The Lake Effect
The Lake Effect by Erin McCahan (391 pages)
Overview: Lake Michigan is beautiful. That's why the town of South Haven draws so many tourists, or in this case, seasonal workers. Briggs gets the chance to return to the lake for a summer to work for an old woman looking for live in summer help. Though the lake promises beautiful days and abundant fun, it also opens him up to many new worlds. That of his Serbian employer oozing with spunk, the unintentionally mysterious girl next door, Abigail, and the whole crew of townies who fill his afternoons with beach volleyball. The time away also offers a fresh prospective on the family he left behind and his future priorities. Though he knew about the weather, the Lake Effect was something much greater than he anticipated. Overall: 5
Characters: 5 Wow. So, I have to say that when the book started, I was fine with Briggs but nothing special. He was the kind of guy who came from a somewhat privileged background that was a machine towards wealth and notoriety. He had a million fake smiles to go with his feelings, and that's definitely a way people live their lives. Luckily, once he gets to the lake, those around him challenge his status quo and he becomes a totally new person. A real person.
Mrs. B and Abigail are the greatest contributors to it. Mrs. B is an old woman who knows she's old and accepts it with spunk and grace. She spends most of her summer going from funeral to funeral, collecting ideas for her own. Her blunt ideas on life start to weave into Brook's mind. Then the next door neighbor Abigail starts pushing his mind further. She's vague and full of questions that Briggs doesn't understand at first, but his fascination with her slowly begins to open his eyes to how she sees the world.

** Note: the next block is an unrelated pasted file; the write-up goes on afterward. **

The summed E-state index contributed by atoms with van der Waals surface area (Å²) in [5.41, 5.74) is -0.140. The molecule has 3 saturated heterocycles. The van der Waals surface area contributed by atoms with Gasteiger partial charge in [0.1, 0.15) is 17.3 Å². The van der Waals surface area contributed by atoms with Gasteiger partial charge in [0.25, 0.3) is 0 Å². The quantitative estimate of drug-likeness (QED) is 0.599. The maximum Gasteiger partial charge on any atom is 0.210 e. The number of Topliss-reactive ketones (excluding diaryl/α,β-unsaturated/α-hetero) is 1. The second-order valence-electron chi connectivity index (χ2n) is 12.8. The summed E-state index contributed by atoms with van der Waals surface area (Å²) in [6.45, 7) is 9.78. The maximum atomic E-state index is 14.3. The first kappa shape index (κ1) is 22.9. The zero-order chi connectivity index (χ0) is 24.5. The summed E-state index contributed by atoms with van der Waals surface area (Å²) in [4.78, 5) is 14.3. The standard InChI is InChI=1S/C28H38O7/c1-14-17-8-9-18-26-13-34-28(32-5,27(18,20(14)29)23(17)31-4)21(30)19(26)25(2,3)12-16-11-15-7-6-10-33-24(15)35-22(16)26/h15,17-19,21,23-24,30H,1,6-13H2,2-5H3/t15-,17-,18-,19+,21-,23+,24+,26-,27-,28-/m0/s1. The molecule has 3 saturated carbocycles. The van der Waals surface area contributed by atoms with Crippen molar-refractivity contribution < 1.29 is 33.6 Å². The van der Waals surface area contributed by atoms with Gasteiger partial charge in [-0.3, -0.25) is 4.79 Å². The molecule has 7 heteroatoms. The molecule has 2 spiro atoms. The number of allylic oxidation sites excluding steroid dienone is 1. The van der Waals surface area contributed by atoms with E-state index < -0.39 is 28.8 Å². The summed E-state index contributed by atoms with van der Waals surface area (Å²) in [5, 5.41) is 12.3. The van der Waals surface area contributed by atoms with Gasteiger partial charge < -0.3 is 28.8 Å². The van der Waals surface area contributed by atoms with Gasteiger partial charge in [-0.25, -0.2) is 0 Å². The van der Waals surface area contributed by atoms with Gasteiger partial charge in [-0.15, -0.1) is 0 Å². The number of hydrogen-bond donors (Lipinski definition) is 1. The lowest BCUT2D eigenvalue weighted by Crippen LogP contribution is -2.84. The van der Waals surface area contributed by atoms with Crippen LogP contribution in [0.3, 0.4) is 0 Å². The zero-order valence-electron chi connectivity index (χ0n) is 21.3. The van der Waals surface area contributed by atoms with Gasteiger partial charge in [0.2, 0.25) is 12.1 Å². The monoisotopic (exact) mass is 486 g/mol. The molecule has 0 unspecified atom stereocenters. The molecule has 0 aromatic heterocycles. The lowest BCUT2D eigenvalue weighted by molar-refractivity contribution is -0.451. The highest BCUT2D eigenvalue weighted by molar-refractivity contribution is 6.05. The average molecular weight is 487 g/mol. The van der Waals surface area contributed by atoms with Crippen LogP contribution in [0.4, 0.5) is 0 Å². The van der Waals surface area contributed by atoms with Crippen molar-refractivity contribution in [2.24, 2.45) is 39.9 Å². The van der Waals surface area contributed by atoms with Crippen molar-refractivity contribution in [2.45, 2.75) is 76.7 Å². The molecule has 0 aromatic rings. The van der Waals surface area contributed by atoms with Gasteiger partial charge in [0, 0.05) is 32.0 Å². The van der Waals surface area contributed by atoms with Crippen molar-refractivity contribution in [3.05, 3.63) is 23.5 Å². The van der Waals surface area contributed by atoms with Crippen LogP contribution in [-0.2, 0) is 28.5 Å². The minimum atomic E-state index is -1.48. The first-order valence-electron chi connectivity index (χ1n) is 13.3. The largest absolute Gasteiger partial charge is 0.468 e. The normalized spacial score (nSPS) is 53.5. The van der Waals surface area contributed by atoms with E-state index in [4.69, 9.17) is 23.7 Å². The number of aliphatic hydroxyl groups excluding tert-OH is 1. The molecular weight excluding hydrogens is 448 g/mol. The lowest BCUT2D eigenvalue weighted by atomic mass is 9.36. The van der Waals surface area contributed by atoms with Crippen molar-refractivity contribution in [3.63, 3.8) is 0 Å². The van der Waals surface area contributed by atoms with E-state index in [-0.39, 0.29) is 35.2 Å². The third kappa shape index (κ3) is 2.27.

Plot: 5 This is a story about life and evolution and day after quiet day, but McCahan really understands how to keep it moving. This book is pretty significantly long, but I never felt like I was reading a long book because every page or two you get a new chapter. Constantly cutting the lens into Brigg's life around makes the benign moments of life a point of fascination.
Writing: 5 The writing in this books is phenomenal. All at once it is quiet and boomingly loud. Briggs evolves both in a giant flourish and slowly, conversation by conversation. She makes you love each and every character and you want to be their friends. Briggs learns how to feel, how to think, and how to want more out of life than what people tell you you should. And that is more beautiful than the beach where it all unfolds.
Links of Interest:
Hole In The Middle: Review Here
Into YA: Courtney Summers: Interview Here
Places No One Knows: Review Here
My Clothes Are Not Your Concern: Essay Here